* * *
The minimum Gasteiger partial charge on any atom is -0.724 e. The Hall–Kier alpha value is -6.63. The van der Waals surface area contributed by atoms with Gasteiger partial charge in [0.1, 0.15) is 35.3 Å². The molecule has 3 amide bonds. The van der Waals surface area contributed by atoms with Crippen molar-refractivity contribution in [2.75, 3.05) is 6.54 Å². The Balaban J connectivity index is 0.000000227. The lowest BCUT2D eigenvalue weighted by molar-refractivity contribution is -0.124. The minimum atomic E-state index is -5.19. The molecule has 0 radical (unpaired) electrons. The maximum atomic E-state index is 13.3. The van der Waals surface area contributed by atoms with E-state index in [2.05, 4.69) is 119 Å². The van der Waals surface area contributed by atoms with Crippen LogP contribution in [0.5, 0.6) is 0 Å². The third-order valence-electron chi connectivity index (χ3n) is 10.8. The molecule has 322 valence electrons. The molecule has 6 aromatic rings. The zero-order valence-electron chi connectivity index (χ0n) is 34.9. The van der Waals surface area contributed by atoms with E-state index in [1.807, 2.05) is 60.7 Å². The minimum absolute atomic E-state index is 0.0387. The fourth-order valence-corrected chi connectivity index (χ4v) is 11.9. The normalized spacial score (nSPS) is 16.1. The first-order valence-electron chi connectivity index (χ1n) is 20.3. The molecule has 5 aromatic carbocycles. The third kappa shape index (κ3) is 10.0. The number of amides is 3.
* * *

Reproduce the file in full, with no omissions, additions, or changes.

The minimum Gasteiger partial charge on any atom is -0.724 e. The Hall–Kier alpha value is -6.63. The van der Waals surface area contributed by atoms with Gasteiger partial charge in [0.1, 0.15) is 35.3 Å². The molecule has 3 amide bonds. The van der Waals surface area contributed by atoms with Crippen molar-refractivity contribution in [2.75, 3.05) is 6.54 Å². The Balaban J connectivity index is 0.000000227. The lowest BCUT2D eigenvalue weighted by molar-refractivity contribution is -0.124. The minimum atomic E-state index is -5.19. The molecule has 0 radical (unpaired) electrons. The maximum atomic E-state index is 13.3. The van der Waals surface area contributed by atoms with E-state index in [2.05, 4.69) is 119 Å². The van der Waals surface area contributed by atoms with Crippen LogP contribution in [0.5, 0.6) is 0 Å². The third-order valence-electron chi connectivity index (χ3n) is 10.8. The molecule has 322 valence electrons. The molecule has 6 aromatic rings. The zero-order valence-electron chi connectivity index (χ0n) is 34.9. The van der Waals surface area contributed by atoms with E-state index in [1.807, 2.05) is 60.7 Å². The minimum absolute atomic E-state index is 0.0387. The fourth-order valence-corrected chi connectivity index (χ4v) is 11.9. The normalized spacial score (nSPS) is 16.1. The first-order valence-electron chi connectivity index (χ1n) is 20.3. The molecule has 5 aromatic carbocycles. The third kappa shape index (κ3) is 10.0. The number of amides is 3.